Who was Fahd al-Quso?

Al Qaeda figure Fahd al-Quso was killed, along with an aide, in an airstrike in the southern Shabwa province, Sunday, May 6, 2012. CBS/AP

Al Qaeda figure Fahd al-Quso was killed, along with an aide, in an airstrike in the southern Shabwa province, Sunday, May 6, 2012.
CBS/AP
(CBS News) NEW YORK - The al Qaeda terrorist killed in a CIA drone missile strike in Shabwa, Yemen this past weekend was one of the FBI's Ten Most Wanted Terrorists.

Fahd Mohammad Ahmed Al-Quso, 37, from Yemen, was most notorious for being an alleged planner of the terrorist attack on the USS Cole that killed 17 American sailors and blew a 40-foot hole in the side of the warship 12 years ago.

Top al Qaeda figure killed in Yemen air strike

The U.S. Government had offered up to $5 million for information leading to Quso's capture after placing him on the "most wanted" list in May 2003.

Quso had trained in al Qaeda camps in the 1990s, according to federal prosecutors who brought an indictment against him nine years ago.

Quso's co-defendant in the Cole indictment, Jamal al-Badawi, allegedly bought the boat and a truck to tow it to Aden harbor and rented a safe house to store it. One of Quso's jobs in the plot, according to the indictment, was to retrieve and hide the car and trailer used to tow the attack boat into position.

On Oct. 12, 2000, the day on which two al Qaeda suicide bombers struck the Cole, Quso was meant to videotape the attack in the hills above the Port of Aden for use in al Qaeda propaganda. Quso failed to do so, later telling an FBI agent who interrogated him in Yemen that he had overslept.

In this Oct. 20, 2000 file photo, a small boat guards the USS Cole in Aden, Yemen, following a terror attack that killed 17 U.S. sailors.
AP Photo/Hasan Jamali

Quso, Badawi, and eight others were initially caught by Yemeni authorities but escaped from a Yemeni prison in 2003. Yemeni police recaptured Quso in 2004.

Though Quso was sentenced to 10 years in prison for the Cole attack, the Yemeni government released him after three years, in 2007, and refused to hand him over to the United States, due to the lack of an extradition treaty.

Quso and Badawi would have faced the death penalty if convicted in a U.S. trial. Quso reportedly survived a U.S. cruise missile air strike targeting him in 2009.

Quso's one-time al Qaeda handlers are among the top terrorist captives now in U.S. custody - Abd al-Rahim Hussein Muhammed Abdu Al-Nashiri, and Walid bin Attash, a.k.a. Khallad.

The alleged top planner of the Cole attack, Nashiri was al Qaeda's chief of operations on the Arabian Peninsula until his capture in 2002. He currently resides in the U.S. detention center in Guantanamo Bay, Cuba, and is undergoing a military commission similar to the proceeding that began for Khalid Sheikh Mohammed and four other alleged 9/11 operatives over the weekend.

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Nashiri, Quso, and Badawi were also implicated in an earlier al Qaeda attempt to bomb another warship, the USS Sullivans in January 2000, which failed when the small boat sunk under the weight of its explosives.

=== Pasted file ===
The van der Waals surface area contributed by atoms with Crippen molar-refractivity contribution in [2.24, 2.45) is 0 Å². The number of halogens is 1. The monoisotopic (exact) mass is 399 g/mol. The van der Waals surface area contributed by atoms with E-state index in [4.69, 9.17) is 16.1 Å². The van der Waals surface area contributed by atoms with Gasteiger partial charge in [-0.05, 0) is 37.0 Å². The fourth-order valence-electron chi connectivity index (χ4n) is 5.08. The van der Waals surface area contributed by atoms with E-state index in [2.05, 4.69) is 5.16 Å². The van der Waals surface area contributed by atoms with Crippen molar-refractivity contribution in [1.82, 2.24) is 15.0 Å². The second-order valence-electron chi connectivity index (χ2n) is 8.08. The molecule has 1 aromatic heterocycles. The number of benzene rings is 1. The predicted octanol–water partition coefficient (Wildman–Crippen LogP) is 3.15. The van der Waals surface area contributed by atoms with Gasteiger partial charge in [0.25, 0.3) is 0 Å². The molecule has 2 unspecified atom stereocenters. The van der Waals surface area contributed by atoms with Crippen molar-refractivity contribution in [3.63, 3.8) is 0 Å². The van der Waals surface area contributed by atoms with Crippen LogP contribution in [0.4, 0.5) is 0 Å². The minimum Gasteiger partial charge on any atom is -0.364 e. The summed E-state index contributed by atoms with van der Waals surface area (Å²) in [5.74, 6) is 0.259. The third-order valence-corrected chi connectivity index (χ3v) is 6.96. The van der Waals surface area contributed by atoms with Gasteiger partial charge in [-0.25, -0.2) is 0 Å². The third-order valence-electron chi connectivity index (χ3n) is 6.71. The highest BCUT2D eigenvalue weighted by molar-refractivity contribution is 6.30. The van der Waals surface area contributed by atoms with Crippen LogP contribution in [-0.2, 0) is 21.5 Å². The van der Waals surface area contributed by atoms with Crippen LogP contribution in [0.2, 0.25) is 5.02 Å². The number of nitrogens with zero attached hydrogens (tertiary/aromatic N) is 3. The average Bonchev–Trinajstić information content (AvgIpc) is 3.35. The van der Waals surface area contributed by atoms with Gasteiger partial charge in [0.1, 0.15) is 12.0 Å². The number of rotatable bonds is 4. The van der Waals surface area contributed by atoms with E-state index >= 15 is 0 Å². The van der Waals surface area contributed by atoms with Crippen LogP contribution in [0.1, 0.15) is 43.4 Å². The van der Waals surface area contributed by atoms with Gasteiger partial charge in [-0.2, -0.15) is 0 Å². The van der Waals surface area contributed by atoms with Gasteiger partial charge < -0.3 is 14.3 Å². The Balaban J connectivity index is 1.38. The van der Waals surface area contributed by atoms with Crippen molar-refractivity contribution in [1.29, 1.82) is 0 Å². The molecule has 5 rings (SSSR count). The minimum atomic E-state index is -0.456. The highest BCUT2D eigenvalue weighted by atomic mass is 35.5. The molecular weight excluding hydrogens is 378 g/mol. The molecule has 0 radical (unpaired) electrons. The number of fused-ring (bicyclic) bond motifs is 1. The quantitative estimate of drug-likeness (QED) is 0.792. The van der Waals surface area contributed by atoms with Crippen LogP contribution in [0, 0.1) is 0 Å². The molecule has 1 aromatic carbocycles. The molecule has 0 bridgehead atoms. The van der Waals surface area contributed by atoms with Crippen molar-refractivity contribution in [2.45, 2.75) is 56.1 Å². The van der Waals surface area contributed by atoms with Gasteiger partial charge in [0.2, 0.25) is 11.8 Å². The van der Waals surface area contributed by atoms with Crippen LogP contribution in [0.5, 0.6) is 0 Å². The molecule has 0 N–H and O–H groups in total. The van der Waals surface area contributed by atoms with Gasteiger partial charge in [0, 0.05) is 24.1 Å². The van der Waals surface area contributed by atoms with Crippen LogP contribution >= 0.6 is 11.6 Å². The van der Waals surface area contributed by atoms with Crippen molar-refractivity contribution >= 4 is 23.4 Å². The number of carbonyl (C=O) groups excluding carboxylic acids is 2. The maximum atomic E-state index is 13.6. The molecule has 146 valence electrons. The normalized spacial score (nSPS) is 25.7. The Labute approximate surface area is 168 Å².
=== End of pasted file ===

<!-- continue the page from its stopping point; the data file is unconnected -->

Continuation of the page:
Khallad, also detained at Guantanamo, is one of the five men facing a military commission for the 9/11 attacks. He was reputed to be Nashiri's deputy for al Qaeda operations in the Arabian Peninsula a decade ago and was allegedly a central figure in the Cole plot.

According to the 9/11 Commission, Quso was "close friends" with Khallad, who flew scouting flights on U.S. airlines throughout Asia starting in 1999, supervised some hijacker training inside al Qaeda's Afghanistan camps, and met with hijackers in Bangkok and Kuala Lumpur in early 2000.

In January 2000, Quso (along with a fellow Cole conspirator) allegedly delivered $36,000 to Khallad in Bangkok, according to the Cole indictment. The 9/11 Commission reported that it had "insufficient evidence" to find whether this money made its way into the hands of the first two hijackers to enter the U.S. - Khalid al-Mihdar and Nawaf al-Hazmi - who were among those at a crucial al Qaeda summit that Khallad attended in Kuala Lumpur.

Quso invoked the Cole attack in an al Qaeda propaganda video released on May 26, 2010, six months after the Yemen-based al Qaeda in the Arabian Peninsula (AQAP) sent Umar Farouk Abdulmutallab with an underwear-bomb on a Detroit-bound flight. (Abdulmutallab was sentenced to life in prison earlier this year.)

In the video, reviewed by CBS News, Quso threatened that the "mujahideen," or Muslim holy warriors, would fight Americans anywhere, even inside the U.S., and had many would-be martyrs in their ranks.

"Fighting the Americans is a legitimate matter. We will fight them wherever we find them. We destroy their ships that are docking off our shores the same way we destroyed USS Cole," Quso said.

"We bomb their embassies and consulates like we did in Nairobi and Dar al-Salam," referring to al Qaeda's 1998 twin truck bombings of U.S. embassies in Kenya and Tanzania, which killed 224 people, including 12 Americans.

"Better still, we shall take our fight to the heart of your land, launch pre-emptive strikes, and kill their troops in their secure bases the way mujahid hero Nidal Hassan did in Fort Hood," Quso continued in the video. "Aircrafts will also be legitimate targets. We got many people like Umar al-Farouk, and the attempts shall continue."

  • Phil Hirschkorn

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